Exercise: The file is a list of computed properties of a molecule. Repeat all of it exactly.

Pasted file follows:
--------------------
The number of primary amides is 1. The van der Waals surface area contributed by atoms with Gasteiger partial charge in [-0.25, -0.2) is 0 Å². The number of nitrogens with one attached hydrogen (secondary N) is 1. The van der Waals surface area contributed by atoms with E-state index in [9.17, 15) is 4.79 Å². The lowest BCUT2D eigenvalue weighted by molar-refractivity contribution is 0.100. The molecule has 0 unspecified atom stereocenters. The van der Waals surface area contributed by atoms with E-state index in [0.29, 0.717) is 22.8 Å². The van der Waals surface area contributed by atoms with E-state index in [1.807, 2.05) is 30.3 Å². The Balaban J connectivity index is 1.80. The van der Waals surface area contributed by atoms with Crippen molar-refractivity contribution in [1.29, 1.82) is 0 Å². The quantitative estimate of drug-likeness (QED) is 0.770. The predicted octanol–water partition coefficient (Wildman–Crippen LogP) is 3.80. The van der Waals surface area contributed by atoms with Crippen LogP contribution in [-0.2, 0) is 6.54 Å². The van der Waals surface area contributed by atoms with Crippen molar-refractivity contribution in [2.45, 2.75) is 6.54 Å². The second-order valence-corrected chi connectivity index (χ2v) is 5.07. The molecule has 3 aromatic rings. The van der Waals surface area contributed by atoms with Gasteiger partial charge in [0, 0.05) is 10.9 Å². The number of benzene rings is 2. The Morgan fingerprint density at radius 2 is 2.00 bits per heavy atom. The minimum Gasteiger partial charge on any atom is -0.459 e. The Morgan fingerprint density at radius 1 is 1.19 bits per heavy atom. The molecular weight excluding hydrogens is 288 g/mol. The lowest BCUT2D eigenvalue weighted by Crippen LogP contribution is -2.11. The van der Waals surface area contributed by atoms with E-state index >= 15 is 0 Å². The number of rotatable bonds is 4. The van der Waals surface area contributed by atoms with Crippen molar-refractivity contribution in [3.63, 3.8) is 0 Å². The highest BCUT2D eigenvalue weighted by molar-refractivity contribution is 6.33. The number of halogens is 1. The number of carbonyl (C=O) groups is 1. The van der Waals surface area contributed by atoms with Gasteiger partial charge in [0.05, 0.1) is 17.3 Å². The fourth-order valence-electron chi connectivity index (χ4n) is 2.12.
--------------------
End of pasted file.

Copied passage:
The number of primary amides is 1. The van der Waals surface area contributed by atoms with Gasteiger partial charge in [-0.25, -0.2) is 0 Å². The number of nitrogens with one attached hydrogen (secondary N) is 1. The van der Waals surface area contributed by atoms with E-state index in [9.17, 15) is 4.79 Å². The lowest BCUT2D eigenvalue weighted by molar-refractivity contribution is 0.100. The molecule has 0 unspecified atom stereocenters. The van der Waals surface area contributed by atoms with E-state index in [0.29, 0.717) is 22.8 Å². The van der Waals surface area contributed by atoms with E-state index in [1.807, 2.05) is 30.3 Å². The Balaban J connectivity index is 1.80. The van der Waals surface area contributed by atoms with Crippen molar-refractivity contribution in [1.29, 1.82) is 0 Å². The quantitative estimate of drug-likeness (QED) is 0.770. The predicted octanol–water partition coefficient (Wildman–Crippen LogP) is 3.80. The van der Waals surface area contributed by atoms with Crippen LogP contribution in [-0.2, 0) is 6.54 Å². The van der Waals surface area contributed by atoms with Crippen molar-refractivity contribution in [2.45, 2.75) is 6.54 Å². The second-order valence-corrected chi connectivity index (χ2v) is 5.07. The molecule has 3 aromatic rings. The van der Waals surface area contributed by atoms with Gasteiger partial charge in [0, 0.05) is 10.9 Å². The number of benzene rings is 2. The Morgan fingerprint density at radius 2 is 2.00 bits per heavy atom. The minimum Gasteiger partial charge on any atom is -0.459 e. The Morgan fingerprint density at radius 1 is 1.19 bits per heavy atom. The molecular weight excluding hydrogens is 288 g/mol. The lowest BCUT2D eigenvalue weighted by Crippen LogP contribution is -2.11. The van der Waals surface area contributed by atoms with E-state index >= 15 is 0 Å². The number of rotatable bonds is 4. The van der Waals surface area contributed by atoms with Crippen molar-refractivity contribution in [3.63, 3.8) is 0 Å². The highest BCUT2D eigenvalue weighted by molar-refractivity contribution is 6.33. The number of halogens is 1. The number of carbonyl (C=O) groups is 1. The van der Waals surface area contributed by atoms with Gasteiger partial charge in [0.05, 0.1) is 17.3 Å². The fourth-order valence-electron chi connectivity index (χ4n) is 2.12.